Still mourning the loss of her beloved grandmother and shaken by her mysterious, dying request to “find the baby,” Abbi has just arrived at UW Madison for her freshman year. But on her second day, she wakes up to a different world: 1983. That is just the first stop on Abbi’s journey backward through time. Will is a charming college freshman from 1927 who travels forward through time. When Abbi and Will meet in the middle, love adds another complication to their lives. Communicating across time through a buried time capsule, they try to decode the mystery of their travel, find the lost baby, and plead with their champion, a kindly physics professor, to help them find each other again … even though the professor gets younger each time Abbi meets him. This page-turning story full of romance, twists, and delightful details about campus life then and now will stay with readers long after the book’s satisfying end.
3.5 stars — I received a free copy through NetGalley in exchange for an honest and unbiased review/opinion.
Well damn. This book was sooooooo weird for me. I was extremely compelled to read it, and couldn’t put it down (staying up until the wee hours of the night to finish it). But I was also kind of unsatisfied with many aspects of the story, and I’m not exactly sure what was compelling me. Honestly, I think I just wanted to know the answers. I wanted to know the different mysteries, and I wanted to know how the time travel was going to work and be explained.
I can honestly say that the mysteries were my favourite parts of the story, from how the time travel was working to the lost baby plotline, even though the lost baby mystery wasn’t really remembered and reintroduced until fairly late in the story. I think it’s so odd when something is part of the blurb, or mentioned at the very beginning, but ends up only being a small part of the plot as a whole. I wasn’t expecting that, and it was kind of frustrating how it kept getting lost in the shuffle. But at the same time I was really interested in finding out, and while I had some theories pretty early on that ended up coming to fruition, I was still really satisfied with the way that worked out. I think I just would have liked for it to play a more central role in the book, instead it felt a bit tacked on…even though there was groundwork laid earlier, we as the reader didn’t know that. I don’t know…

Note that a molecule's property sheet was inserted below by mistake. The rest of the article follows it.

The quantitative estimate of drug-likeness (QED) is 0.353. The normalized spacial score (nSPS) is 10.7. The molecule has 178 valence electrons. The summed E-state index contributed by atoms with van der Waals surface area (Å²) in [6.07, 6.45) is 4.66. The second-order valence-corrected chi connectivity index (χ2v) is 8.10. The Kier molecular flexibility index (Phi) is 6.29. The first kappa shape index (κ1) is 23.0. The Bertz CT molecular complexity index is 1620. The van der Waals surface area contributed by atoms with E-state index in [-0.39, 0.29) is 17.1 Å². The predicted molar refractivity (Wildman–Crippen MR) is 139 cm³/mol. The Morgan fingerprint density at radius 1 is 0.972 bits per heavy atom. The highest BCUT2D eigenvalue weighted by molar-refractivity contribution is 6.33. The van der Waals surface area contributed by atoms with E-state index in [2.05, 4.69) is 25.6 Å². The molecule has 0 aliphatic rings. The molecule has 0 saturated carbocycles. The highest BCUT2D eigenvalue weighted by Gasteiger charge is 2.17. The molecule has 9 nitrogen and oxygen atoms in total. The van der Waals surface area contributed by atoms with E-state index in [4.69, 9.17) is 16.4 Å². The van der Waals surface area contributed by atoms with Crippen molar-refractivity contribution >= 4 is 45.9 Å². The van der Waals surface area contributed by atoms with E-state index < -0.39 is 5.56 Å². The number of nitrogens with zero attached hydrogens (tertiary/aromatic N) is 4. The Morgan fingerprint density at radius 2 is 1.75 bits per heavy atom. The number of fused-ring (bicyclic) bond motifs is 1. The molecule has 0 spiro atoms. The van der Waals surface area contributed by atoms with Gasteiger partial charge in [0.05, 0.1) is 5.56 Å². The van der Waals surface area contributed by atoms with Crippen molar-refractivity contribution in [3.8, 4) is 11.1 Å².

And then there’s the time travel. I found it really compelling, but I have to say the explanation was very underwhelming. But I think it still ended up being enjoyable for me, just because of the way the time travel was working and the theories I would come up with in my head, and that anticipation, that even though I was unsatisfied with the explanation, it still made for a fun read. I think time travel is extremely hard to get right, and in the end this book just left me with a lot of confusing questions and plot holes, which is a shame. Also, if you’re looking for a time travel book that’s science based, this book isn’t for you. This was more just hand-wavy in the end…which would have been ok if a major part of the book wasn’t about the Physics Professor making it his life’s work to figure it out. *shrugs* See? Mixed bag.
Honestly, I could write a lot more negative things about this book than positive things. Abbi was not a very well-developed character, and I really couldn’t tell you what she was like, what interested her, any of that. She was extremely shallow. She was really just a vehicle for the plot I guess. Which is kind of disappointing when she’s your MC and voice. The Professor, Sharon, Ruby, and even Walter a bit, were more interesting and 3 dimensional.
The love interest, Will, was very sweet, but we really don’t learn much about his journey either. And I was even less satisfied with his reasons for time travel than I was for Abbi’s (I was satisfied with Abbi’s). And while the romance was sweet, it was a bit insta-lovey just because of the nature of the way their stories intertwine, and because we don’t really get to see them connect, it’s sort of glossed over in that they share time talking over weeks or whatever. I want to see that chemistry and connection, not just have it exist out of nowhere. And it really wasn’t a very prominent part of the book either, just a small section.
So see? Not a lot of positive to say, but at the same time I really was entertained. It was a quick read. I’m not sure how well Ms. Stanton did getting the historical stuff right, but I’ve never been a historical book reader so that wasn’t what drew me to the book. In the end it was pretty light on history, mostly just shallow details there as well. So I guess I would mostly recommend this to those who enjoy a good mystery. Because in the end that’s what drew me in and had me turning the pages to find the answers. I’m just not going to guarantee that you will be satisfied with the time travel resolution.